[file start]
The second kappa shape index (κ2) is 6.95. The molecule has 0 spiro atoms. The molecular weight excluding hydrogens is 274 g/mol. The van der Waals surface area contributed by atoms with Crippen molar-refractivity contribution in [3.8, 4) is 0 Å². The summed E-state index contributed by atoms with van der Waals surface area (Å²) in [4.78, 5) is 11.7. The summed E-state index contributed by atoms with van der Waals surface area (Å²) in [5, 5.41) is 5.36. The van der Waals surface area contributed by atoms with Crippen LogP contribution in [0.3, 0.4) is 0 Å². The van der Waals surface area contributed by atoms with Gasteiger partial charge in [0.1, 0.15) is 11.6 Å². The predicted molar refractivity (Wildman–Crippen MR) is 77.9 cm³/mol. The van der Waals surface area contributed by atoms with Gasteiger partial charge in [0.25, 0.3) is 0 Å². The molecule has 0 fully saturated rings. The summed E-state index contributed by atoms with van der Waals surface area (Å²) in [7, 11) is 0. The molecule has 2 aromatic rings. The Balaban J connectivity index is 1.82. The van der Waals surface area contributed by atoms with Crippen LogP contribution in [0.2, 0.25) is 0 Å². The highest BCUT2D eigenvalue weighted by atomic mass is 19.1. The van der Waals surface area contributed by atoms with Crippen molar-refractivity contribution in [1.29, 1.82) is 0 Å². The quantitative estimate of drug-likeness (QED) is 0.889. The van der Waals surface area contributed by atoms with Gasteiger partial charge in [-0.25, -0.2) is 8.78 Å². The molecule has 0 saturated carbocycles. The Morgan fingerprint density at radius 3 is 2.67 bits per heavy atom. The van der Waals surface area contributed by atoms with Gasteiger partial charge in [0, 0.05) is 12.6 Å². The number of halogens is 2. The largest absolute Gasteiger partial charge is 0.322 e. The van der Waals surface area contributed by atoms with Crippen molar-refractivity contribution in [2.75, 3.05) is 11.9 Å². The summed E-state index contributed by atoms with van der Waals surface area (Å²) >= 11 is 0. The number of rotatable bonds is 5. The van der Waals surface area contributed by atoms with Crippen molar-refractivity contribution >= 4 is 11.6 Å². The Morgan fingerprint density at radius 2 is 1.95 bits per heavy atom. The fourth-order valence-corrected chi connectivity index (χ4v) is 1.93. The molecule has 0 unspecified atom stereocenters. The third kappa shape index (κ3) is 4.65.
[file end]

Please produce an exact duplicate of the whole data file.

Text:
The second kappa shape index (κ2) is 6.95. The molecule has 0 spiro atoms. The molecular weight excluding hydrogens is 274 g/mol. The van der Waals surface area contributed by atoms with Crippen molar-refractivity contribution in [3.8, 4) is 0 Å². The summed E-state index contributed by atoms with van der Waals surface area (Å²) in [4.78, 5) is 11.7. The summed E-state index contributed by atoms with van der Waals surface area (Å²) in [5, 5.41) is 5.36. The van der Waals surface area contributed by atoms with Crippen LogP contribution in [0.3, 0.4) is 0 Å². The van der Waals surface area contributed by atoms with Gasteiger partial charge in [0.1, 0.15) is 11.6 Å². The predicted molar refractivity (Wildman–Crippen MR) is 77.9 cm³/mol. The van der Waals surface area contributed by atoms with Gasteiger partial charge in [0.25, 0.3) is 0 Å². The molecule has 0 fully saturated rings. The summed E-state index contributed by atoms with van der Waals surface area (Å²) in [7, 11) is 0. The molecule has 2 aromatic rings. The Balaban J connectivity index is 1.82. The van der Waals surface area contributed by atoms with Crippen LogP contribution in [0.2, 0.25) is 0 Å². The highest BCUT2D eigenvalue weighted by atomic mass is 19.1. The van der Waals surface area contributed by atoms with Crippen molar-refractivity contribution in [1.29, 1.82) is 0 Å². The quantitative estimate of drug-likeness (QED) is 0.889. The van der Waals surface area contributed by atoms with Gasteiger partial charge in [-0.25, -0.2) is 8.78 Å². The molecule has 0 saturated carbocycles. The Morgan fingerprint density at radius 3 is 2.67 bits per heavy atom. The van der Waals surface area contributed by atoms with Gasteiger partial charge in [0, 0.05) is 12.6 Å². The number of halogens is 2. The largest absolute Gasteiger partial charge is 0.322 e. The van der Waals surface area contributed by atoms with Crippen molar-refractivity contribution in [2.75, 3.05) is 11.9 Å². The summed E-state index contributed by atoms with van der Waals surface area (Å²) >= 11 is 0. The number of rotatable bonds is 5. The van der Waals surface area contributed by atoms with Crippen molar-refractivity contribution >= 4 is 11.6 Å². The Morgan fingerprint density at radius 2 is 1.95 bits per heavy atom. The fourth-order valence-corrected chi connectivity index (χ4v) is 1.93. The molecule has 0 unspecified atom stereocenters. The third kappa shape index (κ3) is 4.65.